While I’ve been gone from the blogging world I’ve still been working on projects. Mostly I’ve been working on documentation.
Using the Makefile for publishing only requires having xsltproc and dblatex installed. Both of which are available through your favorite package manager.
Often we get Nagios alerts letting us know that your kernel is about to panic and your server is going to crash and die because read/write operations are going to FAIL MISERABLY.
Obviously being a systems administrator it becomes your job to figure out what can go, what needs to stay, et al.
I’ve found that archived logs (logrotate) on a secure server often can be quite large. And on a low-end configuration with a server with only 40G it becomes a nuisance when you have a few Gb of data…
And you all probably know this, but Tim asked when I’d blog. So… I’ll make sure!
Having 40 or 50 files is a pain to manually delete. Sure, you could probably rm -f *.1 *.2 *.3 etc etc etc but that becomes too much of a pain.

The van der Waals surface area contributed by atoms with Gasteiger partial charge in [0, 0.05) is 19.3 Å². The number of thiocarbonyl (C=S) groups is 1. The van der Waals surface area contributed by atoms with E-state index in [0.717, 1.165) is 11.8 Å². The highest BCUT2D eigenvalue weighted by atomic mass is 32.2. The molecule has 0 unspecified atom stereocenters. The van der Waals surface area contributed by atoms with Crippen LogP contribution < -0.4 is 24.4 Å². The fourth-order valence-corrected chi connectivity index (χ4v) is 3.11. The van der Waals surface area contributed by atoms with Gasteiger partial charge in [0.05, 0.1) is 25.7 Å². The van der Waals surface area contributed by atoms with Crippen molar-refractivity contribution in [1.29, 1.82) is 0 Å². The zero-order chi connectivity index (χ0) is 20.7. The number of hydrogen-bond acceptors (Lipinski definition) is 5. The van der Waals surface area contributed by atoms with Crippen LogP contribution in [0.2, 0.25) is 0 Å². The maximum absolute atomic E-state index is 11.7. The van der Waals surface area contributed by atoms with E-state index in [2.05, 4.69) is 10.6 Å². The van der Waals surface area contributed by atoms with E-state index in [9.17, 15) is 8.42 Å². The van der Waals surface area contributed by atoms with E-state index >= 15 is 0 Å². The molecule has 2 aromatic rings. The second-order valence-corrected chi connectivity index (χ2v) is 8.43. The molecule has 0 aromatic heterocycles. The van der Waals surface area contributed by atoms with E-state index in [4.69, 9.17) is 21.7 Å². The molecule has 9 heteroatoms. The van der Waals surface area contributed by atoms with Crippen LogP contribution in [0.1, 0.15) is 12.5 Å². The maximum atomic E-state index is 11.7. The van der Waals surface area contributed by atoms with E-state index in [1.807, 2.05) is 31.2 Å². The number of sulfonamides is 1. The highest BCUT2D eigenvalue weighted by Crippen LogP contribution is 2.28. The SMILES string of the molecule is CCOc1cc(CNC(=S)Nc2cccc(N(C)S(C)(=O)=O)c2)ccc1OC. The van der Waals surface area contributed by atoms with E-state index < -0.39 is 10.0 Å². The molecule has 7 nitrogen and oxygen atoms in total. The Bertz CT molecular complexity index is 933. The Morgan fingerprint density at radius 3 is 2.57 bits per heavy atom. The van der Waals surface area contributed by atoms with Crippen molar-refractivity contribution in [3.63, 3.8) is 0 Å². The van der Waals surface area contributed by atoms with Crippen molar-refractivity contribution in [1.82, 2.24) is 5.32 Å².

On BSD systems there is an awesome counter called ‘jot’; it works exactly the opposite of the GNU command ‘seq’; so for a rudimentary example to remove all files it becomes a simple one liner–
In Emeril fashion: BAM! You’re now out of the clear.
Shaggy and I drafted this guide to setting up your OpenGL development environment in Apple Xcode for cs470 (Introduction to Computer Graphics) at WVU. It follows you through installing Xcode and including the relevant frameworks for creating a stock C++ OpenGL project. Shaggy formatted it in DocBook and I think the result is pretty sexy. Try it out for yourself!
View the tutorial here: opengl-in-xcode